The government headed by Olmert had no outstanding accomplishments to present before the public, and the continuing plight of uprooted and homeless Gaza Strip settlers did not reflect well on the government’s ability to solve a human problem. Nor did the success of Hamas in the Palestinian national elections suggest great political wisdom or prescience on the part of the Olmert government. In addition, several of Kadima’s candidates, such as Tzachi Hanegbi, Roni Bar-On and even Mr. Olmert himself, had questionable political track records, including allegations of corruption in their backgrounds. Therefore, the success of Kadima cannot be taken as a natural outcome of an incumbent party with an outstandingly attractive list. One can certainly assume that with Sharon at its head, Kadima would have polled better.

In any case, the unprecedented victory of a new centrist party, and the decline of the two traditional ruling parties, Labor and Likud, to mid-size parties, implied the strong identification of the populace with a centrist position. The fact that Kadima courted religious, Sephardic and even Arab personalities to comprise its list indicated that, for the new party leadership, centrism was inclusive rather than exclusive. In contrast to Shinui, which appealed exclusively to Ashkenazic secular voters, centrism for Kadima went beyond the ideological territorial divide between left and right. It was a preconceived political strategy.

The “New Consensus” Thesis

It is by now an accepted notion that a major factor that assisted the phenomenon of a strong centrist party was the emergence of a “new consensus” in Israel. This consensus could be described as a default position, an emerging consensus that has given up both on the dreams of Jewish control of the historic borders of the Land of Israel, and on the dream of peace with the Palestinians in exchange for a territorial compromise between the two nations. Another indication of this “new consensus” is widespread public support for the erection of the security fence between Israel and the Palestinians. The fence is the symbol of both parting from the historic territories and resignation from the scheme of “territories for peace.”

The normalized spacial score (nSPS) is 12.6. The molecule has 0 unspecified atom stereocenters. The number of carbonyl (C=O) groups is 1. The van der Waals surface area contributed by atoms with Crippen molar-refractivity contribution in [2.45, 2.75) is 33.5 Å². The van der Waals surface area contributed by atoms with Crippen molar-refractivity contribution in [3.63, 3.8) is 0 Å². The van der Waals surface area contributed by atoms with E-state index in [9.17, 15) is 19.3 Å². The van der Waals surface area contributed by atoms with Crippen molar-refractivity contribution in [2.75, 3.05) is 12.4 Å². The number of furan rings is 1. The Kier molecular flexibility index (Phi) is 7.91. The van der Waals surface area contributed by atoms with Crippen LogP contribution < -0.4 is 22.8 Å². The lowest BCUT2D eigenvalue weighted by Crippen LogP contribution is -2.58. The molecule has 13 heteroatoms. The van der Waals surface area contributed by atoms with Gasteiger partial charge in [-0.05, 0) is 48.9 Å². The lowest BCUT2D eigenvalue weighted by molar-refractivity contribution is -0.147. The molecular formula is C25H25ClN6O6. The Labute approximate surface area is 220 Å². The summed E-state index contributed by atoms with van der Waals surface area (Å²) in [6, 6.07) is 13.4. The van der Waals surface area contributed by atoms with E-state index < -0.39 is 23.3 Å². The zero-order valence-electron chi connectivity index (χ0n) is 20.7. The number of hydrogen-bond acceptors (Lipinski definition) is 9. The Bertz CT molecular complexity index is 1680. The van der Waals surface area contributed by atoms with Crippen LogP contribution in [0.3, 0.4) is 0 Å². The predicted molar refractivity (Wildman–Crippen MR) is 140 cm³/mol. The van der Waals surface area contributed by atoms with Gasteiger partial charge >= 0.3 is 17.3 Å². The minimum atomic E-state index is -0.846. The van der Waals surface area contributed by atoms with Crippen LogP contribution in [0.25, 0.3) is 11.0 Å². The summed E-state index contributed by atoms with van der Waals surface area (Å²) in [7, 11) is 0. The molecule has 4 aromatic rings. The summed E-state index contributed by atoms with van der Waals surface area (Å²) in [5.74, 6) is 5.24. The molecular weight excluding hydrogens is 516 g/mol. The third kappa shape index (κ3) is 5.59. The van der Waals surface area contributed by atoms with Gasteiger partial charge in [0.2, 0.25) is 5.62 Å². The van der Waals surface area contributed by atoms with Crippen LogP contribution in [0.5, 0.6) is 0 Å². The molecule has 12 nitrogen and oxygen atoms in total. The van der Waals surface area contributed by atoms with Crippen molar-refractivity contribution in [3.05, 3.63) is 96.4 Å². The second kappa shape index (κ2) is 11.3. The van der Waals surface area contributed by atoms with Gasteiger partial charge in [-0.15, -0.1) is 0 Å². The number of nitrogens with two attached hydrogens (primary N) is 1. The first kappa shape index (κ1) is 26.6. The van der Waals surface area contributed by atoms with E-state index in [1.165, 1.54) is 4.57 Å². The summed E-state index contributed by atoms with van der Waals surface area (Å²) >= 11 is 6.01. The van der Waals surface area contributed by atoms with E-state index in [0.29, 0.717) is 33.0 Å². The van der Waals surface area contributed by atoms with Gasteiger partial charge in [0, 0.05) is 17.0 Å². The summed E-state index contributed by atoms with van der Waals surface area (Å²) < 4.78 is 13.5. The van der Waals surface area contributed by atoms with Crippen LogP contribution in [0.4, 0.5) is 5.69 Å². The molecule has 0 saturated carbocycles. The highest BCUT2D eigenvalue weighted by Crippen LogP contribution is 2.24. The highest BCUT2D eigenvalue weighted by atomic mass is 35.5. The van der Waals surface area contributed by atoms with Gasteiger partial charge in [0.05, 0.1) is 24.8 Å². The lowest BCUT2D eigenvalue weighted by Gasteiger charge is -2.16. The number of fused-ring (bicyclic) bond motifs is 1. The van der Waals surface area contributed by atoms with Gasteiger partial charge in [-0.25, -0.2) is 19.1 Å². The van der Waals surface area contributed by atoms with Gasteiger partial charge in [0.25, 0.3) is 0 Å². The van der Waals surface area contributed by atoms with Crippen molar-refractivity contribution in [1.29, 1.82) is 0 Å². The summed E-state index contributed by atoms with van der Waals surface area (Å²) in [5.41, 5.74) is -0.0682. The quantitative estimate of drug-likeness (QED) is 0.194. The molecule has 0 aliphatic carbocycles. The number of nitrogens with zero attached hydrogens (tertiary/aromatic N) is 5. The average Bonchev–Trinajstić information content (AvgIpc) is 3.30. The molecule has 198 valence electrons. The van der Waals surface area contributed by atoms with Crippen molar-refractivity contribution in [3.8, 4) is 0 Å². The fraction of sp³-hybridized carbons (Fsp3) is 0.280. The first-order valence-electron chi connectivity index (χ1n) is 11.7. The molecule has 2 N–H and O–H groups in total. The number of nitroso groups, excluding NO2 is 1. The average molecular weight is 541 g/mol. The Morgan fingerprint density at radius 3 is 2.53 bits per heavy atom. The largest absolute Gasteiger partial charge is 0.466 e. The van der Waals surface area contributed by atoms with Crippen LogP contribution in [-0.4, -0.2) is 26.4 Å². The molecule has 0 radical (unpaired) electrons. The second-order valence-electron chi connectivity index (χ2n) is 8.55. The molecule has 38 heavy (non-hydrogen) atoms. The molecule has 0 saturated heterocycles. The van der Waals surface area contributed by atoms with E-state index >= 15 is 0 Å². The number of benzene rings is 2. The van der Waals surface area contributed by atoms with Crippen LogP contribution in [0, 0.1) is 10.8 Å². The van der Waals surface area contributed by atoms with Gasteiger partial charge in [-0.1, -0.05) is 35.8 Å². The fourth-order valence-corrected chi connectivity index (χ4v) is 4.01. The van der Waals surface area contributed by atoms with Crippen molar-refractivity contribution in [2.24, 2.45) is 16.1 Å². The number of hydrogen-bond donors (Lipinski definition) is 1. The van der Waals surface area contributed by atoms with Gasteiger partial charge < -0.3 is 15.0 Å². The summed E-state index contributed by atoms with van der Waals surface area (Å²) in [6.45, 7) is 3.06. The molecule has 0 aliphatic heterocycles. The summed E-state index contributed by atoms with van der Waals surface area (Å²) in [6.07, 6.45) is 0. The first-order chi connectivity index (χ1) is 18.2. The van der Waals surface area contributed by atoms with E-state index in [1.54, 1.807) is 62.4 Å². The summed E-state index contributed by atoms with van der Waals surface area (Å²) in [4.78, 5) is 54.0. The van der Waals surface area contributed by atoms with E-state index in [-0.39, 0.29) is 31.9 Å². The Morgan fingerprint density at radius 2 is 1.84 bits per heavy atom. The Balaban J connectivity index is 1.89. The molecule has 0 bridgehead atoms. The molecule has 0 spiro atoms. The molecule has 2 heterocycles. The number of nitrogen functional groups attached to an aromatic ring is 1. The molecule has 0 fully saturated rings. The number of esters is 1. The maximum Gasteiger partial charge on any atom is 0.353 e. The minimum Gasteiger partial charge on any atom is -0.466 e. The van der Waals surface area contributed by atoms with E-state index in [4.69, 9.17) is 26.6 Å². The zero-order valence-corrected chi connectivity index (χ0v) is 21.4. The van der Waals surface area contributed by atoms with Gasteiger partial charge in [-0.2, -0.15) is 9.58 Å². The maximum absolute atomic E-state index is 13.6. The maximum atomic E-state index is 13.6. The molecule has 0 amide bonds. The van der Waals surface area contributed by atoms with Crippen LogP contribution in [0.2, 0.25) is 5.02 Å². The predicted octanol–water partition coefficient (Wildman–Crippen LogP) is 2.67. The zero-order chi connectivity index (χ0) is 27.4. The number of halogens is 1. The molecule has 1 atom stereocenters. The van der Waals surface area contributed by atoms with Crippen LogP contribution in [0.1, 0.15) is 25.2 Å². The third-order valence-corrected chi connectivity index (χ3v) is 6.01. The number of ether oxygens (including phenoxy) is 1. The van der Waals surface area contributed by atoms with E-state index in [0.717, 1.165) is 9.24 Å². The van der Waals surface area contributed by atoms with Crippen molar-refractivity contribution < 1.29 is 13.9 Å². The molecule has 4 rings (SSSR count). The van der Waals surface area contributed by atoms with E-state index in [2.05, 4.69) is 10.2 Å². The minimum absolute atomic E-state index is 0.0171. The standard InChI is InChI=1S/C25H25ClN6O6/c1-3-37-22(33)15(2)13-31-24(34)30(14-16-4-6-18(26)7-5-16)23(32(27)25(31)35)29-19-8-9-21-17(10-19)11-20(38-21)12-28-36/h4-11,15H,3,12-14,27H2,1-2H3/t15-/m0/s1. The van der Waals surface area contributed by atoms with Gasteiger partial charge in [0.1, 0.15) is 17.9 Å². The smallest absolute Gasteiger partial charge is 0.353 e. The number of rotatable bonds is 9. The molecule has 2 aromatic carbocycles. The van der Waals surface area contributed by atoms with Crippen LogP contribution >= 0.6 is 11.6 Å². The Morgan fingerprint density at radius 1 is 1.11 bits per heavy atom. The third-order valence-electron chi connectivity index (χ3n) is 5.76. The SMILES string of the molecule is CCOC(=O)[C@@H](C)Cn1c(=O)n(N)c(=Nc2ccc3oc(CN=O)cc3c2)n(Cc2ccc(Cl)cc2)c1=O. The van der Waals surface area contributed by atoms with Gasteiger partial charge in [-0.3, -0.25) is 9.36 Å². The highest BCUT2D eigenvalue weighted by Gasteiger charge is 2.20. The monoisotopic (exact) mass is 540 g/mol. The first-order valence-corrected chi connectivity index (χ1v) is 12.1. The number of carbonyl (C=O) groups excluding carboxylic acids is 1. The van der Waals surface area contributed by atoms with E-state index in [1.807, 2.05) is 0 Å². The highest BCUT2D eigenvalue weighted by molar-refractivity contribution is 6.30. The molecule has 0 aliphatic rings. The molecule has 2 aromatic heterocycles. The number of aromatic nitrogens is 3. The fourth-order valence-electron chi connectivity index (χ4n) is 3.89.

How did this new consensus emerge? One could argue that it is the result of two external events: the 1987 and the 2000 Intifadas. The first Intifada, which broke out in December 1987, indicated that the Israeli settlement movement, initiated by Menahem Begin and Gush Emunim in 1979, could not overcome the realities of the large Palestinian population that dwelt in the West Bank or Judea and Samaria, as these territories were known in Jewish historic terminology. This reality led to Madrid 1992 and subsequently to Oslo 1993-4.